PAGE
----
Josh Marshall

Josh Marshall is editor and publisher of TalkingPointsMemo.com.

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Eh, small world, small conspiracy.

This news has been out for a few weeks and I just hadn't noticed. But the Scooter Libby Legal Defense Fund is being headed up by none other than Mel Sembler, the Cheney-fan and the big-ticket GOP fundraiser from Florida who was the US Ambassador to Italy when all the secret meetings took place and when the forged uranium papers showed up at the US Embassy in October 2002.

Since I've reported on this story for almost two years and am still writing a series on it, I need to say explicitly that I've never seen any evidence tying Sembler to any bad acts related to the forgeries. So the 'conspiracy' crack is mainly a jest. But there's a lot that's still really murky about what was happening at the US Embassy in Rome after 9/11 with the forgeries and other matters. That was on Sembler's watch. And Libby's bad acts stem from the whole forgeries bamboozlement. (Whacking Wilson was part of the larger White House effort to keep the forgeries scam covered up -- a cover up that's still underway.)

So Sembler just seems like a pretty big part of this story to be collecting money for the one person under indictment for their role in it.

Let me follow up on the post below about those "hospitality suite[s] with several bedrooms" that arch-contracts-hustler Brent Wilkes was running around downtown Washington. I probably should have been a bit more explicit about this last evening but the wording the reporters for the Union-Tribune used was almost certainly code for some sort of legislative love shack Wilkes used to lubricate the pay-for-play operation that made him and his pals so much cash before Duke brought the whole movable feast down on their heads. It may match up with reports about fast times down at the marina on the various Dukeboats.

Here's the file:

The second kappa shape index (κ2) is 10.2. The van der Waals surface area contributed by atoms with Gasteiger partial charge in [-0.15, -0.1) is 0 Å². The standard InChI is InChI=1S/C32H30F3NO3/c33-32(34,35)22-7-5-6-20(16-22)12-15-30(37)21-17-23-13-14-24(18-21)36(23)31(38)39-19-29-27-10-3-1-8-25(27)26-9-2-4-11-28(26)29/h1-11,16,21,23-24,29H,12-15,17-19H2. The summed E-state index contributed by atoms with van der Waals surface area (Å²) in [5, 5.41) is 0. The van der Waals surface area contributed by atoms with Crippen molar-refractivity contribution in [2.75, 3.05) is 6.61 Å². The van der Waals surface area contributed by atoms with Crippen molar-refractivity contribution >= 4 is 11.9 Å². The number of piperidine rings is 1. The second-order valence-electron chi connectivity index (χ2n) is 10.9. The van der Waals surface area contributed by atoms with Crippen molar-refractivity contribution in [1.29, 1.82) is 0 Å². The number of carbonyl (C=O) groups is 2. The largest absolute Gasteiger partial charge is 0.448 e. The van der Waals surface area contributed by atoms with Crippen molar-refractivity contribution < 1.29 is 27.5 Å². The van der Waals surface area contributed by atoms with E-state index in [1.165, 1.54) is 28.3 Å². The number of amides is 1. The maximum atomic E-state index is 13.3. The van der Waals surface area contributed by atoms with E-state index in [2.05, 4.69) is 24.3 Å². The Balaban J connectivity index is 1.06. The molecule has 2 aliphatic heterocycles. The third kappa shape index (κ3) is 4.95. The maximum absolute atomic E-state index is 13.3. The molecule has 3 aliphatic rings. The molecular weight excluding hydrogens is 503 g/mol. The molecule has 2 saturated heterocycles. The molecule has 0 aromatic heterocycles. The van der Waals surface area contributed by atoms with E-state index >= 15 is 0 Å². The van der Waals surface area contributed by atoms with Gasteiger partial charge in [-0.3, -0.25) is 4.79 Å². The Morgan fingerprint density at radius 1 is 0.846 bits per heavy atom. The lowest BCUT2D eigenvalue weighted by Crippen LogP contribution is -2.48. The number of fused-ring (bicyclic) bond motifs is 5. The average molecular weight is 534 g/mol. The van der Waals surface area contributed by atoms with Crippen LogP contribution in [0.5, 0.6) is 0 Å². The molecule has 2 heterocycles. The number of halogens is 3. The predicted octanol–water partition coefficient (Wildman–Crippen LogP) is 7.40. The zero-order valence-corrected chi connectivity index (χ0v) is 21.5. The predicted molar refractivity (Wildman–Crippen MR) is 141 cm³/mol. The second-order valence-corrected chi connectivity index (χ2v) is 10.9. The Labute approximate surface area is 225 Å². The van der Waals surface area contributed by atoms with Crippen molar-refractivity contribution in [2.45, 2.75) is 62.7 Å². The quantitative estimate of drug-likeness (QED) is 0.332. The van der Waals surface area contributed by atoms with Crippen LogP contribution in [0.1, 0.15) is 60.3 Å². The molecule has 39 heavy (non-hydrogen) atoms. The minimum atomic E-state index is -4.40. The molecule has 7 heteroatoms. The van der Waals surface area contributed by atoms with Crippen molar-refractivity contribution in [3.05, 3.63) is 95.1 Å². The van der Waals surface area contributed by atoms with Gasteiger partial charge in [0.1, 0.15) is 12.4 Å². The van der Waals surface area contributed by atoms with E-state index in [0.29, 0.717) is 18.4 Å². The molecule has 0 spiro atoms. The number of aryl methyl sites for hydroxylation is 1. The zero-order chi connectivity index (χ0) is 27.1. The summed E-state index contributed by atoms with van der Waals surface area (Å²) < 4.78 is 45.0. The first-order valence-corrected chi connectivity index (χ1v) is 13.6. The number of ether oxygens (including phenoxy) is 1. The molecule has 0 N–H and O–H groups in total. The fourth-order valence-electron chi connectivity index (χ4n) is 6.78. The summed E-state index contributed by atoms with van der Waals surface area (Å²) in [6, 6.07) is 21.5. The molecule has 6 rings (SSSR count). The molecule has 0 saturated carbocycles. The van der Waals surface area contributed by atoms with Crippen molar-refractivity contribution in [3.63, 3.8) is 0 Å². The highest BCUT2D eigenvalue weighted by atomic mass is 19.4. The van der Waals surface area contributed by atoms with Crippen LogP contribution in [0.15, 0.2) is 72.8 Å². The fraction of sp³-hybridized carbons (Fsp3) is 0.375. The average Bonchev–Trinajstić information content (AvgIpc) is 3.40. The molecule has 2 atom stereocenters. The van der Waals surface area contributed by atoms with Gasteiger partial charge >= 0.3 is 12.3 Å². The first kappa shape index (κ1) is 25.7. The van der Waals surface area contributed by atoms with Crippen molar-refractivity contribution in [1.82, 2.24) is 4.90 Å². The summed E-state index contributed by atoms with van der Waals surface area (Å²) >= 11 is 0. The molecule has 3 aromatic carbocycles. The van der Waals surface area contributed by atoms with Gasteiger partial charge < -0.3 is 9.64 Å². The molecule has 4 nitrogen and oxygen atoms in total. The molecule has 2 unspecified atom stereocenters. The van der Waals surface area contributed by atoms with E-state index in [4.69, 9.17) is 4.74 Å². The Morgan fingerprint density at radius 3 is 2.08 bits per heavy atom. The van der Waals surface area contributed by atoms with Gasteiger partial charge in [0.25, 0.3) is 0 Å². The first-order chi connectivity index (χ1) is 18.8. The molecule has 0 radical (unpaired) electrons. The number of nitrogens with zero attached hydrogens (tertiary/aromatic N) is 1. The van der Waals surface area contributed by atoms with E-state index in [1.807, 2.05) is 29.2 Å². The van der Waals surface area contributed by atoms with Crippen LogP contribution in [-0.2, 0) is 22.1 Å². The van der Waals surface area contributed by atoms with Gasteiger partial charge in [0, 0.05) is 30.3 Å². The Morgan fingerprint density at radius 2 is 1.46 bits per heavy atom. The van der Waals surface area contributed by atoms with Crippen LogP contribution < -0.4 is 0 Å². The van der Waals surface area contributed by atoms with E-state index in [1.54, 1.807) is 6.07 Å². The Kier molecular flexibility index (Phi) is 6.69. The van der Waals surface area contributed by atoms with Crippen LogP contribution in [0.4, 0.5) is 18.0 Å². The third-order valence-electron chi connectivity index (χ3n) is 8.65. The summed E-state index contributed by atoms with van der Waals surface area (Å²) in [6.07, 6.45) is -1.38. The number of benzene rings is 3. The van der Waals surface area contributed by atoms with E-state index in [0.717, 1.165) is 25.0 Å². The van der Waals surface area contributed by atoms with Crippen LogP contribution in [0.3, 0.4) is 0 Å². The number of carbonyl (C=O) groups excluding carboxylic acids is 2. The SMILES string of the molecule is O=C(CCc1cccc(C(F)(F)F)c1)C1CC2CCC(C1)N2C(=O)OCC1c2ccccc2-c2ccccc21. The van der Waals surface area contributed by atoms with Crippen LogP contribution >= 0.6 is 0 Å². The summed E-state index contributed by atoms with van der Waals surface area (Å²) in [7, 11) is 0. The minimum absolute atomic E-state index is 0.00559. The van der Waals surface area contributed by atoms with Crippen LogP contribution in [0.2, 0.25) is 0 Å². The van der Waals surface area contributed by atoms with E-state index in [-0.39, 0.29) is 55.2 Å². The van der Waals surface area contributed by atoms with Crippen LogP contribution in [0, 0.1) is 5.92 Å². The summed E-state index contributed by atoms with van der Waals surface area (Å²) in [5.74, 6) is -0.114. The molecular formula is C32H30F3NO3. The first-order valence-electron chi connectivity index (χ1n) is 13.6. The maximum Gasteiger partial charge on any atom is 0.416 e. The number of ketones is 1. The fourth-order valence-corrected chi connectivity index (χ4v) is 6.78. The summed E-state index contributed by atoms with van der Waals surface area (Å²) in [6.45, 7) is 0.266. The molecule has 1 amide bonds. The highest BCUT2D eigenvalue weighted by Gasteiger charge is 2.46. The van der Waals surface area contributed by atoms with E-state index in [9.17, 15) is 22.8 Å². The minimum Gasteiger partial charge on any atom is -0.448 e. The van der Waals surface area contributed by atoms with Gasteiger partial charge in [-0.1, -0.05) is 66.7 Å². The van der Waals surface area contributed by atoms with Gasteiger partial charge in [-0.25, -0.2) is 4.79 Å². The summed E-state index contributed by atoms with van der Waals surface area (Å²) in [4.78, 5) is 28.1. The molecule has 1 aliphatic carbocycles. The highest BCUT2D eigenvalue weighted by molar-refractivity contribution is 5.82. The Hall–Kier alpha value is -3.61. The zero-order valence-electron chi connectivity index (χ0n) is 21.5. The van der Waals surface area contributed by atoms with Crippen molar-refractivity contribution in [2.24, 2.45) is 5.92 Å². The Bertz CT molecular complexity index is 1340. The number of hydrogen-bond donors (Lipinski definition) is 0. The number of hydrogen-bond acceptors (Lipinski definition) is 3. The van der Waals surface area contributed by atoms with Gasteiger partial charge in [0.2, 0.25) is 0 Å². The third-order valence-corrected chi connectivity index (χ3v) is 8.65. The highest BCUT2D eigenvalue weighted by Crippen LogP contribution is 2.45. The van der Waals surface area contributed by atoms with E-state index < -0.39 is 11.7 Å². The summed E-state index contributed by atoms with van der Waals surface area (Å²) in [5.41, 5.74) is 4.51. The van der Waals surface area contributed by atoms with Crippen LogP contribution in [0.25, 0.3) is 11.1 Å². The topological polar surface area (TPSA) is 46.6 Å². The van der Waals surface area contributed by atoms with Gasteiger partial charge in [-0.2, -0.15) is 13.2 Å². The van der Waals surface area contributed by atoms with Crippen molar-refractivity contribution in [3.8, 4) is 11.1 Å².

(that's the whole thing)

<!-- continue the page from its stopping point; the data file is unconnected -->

I guess the folks who run the new Hotline blog just have bawdier minds than I do. Or, really, that can't be it. So I guess I was just too focused on the CIA material in yesterday's San Diego Union-Tribune piece on the relationship between Duke Cunningham and uber-contracts-grifter Brent Wilkes to notice this brief passage ...

Wilkes befriended other legislators, too. He ran a hospitality suite, with several bedrooms, in Washington – first in the Watergate Hotel and then in the Westin Grand near Capitol Hill.

Boy, that's good stuff. After all, what possible need could congressmen and senators and their staffers have for access to private hotel suites near the Capitol registered in someone else's name? What was this, the private dancer annex of Signatures?

When I saw that Tom DeLay is now clocking in down deep in Danger Will Robinson territory -- 36% reelect -- in his own district, I was curious what Paul Begala thought about it. He grew up in DeLay's district, actually went to High School in The Hammer's hometown of Sugarland. Paul just posted his thoughts on The Hammer's fall, with a little hometown perspective, over at TPMCafe.

That is an unfortunate number for Mr. DeLay. According to Gallup, his reelect number in his own district -- Texas 22nd -- is down to 36%.

49% says they're more likely to vote for the Democratic challenger.

52% of DeLay's constituents have an 'unfavorable' impression of him.

Those numbers aren't insurmountable for a pol more than willing to go thermonuclear on anyone who runs against him. But they ain't good. Not good at all.

Does the Duke Cunningham opera buffa have a tie to the CIA?

I'm not quite sure what to make of this. But let's run through it.

As you know, co-conspirator #1 in the Duke case is Mr. Brent Wilkes of San Diego. Wilkes is commonly referred to as a 'defense contractor'. His real line of work, though, seems a bit different. Wilkes' specialized in finding companies or products for which the DoD had little or no use and then lathering up a few members of Congress so they'd force the Pentagon to buy his junk.

Wilkes even rented a share of a private jet pretty much for the sole purpose of flying Duke and Tom DeLay and a few other Reps. around the country.

Good work if you can get it; and Wilkes got a lot of it.

But this piece in yesterday's San Diego Union-Tribune -- not exactly a liberal paper, though they contributed as much as any media outlet to Duke's undoing -- notes that Wilkes, who seems to be an inveterate schemer is the long-time, close personal friend of a guy named Kyle Dustin "Dusty" Foggo. And he turns out to be the number three man today at the CIA, specifically, the Agency's Executive Director.